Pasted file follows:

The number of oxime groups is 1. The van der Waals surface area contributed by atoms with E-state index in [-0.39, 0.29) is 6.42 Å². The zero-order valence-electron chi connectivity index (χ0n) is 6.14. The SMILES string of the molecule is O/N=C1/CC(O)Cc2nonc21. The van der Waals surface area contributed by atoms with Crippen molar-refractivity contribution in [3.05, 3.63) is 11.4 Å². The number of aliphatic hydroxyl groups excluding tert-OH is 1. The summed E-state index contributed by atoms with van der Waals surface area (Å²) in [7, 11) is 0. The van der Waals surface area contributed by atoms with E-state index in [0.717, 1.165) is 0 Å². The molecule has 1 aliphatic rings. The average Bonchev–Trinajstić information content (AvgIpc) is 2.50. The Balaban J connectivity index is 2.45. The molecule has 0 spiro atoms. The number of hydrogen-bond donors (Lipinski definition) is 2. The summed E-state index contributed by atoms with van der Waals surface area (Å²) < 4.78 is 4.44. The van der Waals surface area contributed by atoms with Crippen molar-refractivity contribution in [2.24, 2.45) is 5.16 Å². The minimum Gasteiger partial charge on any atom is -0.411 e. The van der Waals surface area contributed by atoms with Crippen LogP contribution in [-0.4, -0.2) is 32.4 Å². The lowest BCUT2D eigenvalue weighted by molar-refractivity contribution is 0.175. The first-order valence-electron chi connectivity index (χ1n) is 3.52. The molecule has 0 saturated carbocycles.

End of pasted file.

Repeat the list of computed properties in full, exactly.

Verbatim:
The number of oxime groups is 1. The van der Waals surface area contributed by atoms with E-state index in [-0.39, 0.29) is 6.42 Å². The zero-order valence-electron chi connectivity index (χ0n) is 6.14. The SMILES string of the molecule is O/N=C1/CC(O)Cc2nonc21. The van der Waals surface area contributed by atoms with Crippen molar-refractivity contribution in [3.05, 3.63) is 11.4 Å². The number of aliphatic hydroxyl groups excluding tert-OH is 1. The summed E-state index contributed by atoms with van der Waals surface area (Å²) in [7, 11) is 0. The van der Waals surface area contributed by atoms with E-state index in [0.717, 1.165) is 0 Å². The molecule has 1 aliphatic rings. The average Bonchev–Trinajstić information content (AvgIpc) is 2.50. The Balaban J connectivity index is 2.45. The molecule has 0 spiro atoms. The number of hydrogen-bond donors (Lipinski definition) is 2. The summed E-state index contributed by atoms with van der Waals surface area (Å²) < 4.78 is 4.44. The van der Waals surface area contributed by atoms with Crippen molar-refractivity contribution in [2.24, 2.45) is 5.16 Å². The minimum Gasteiger partial charge on any atom is -0.411 e. The van der Waals surface area contributed by atoms with Crippen LogP contribution in [-0.4, -0.2) is 32.4 Å². The lowest BCUT2D eigenvalue weighted by molar-refractivity contribution is 0.175. The first-order valence-electron chi connectivity index (χ1n) is 3.52. The molecule has 0 saturated carbocycles.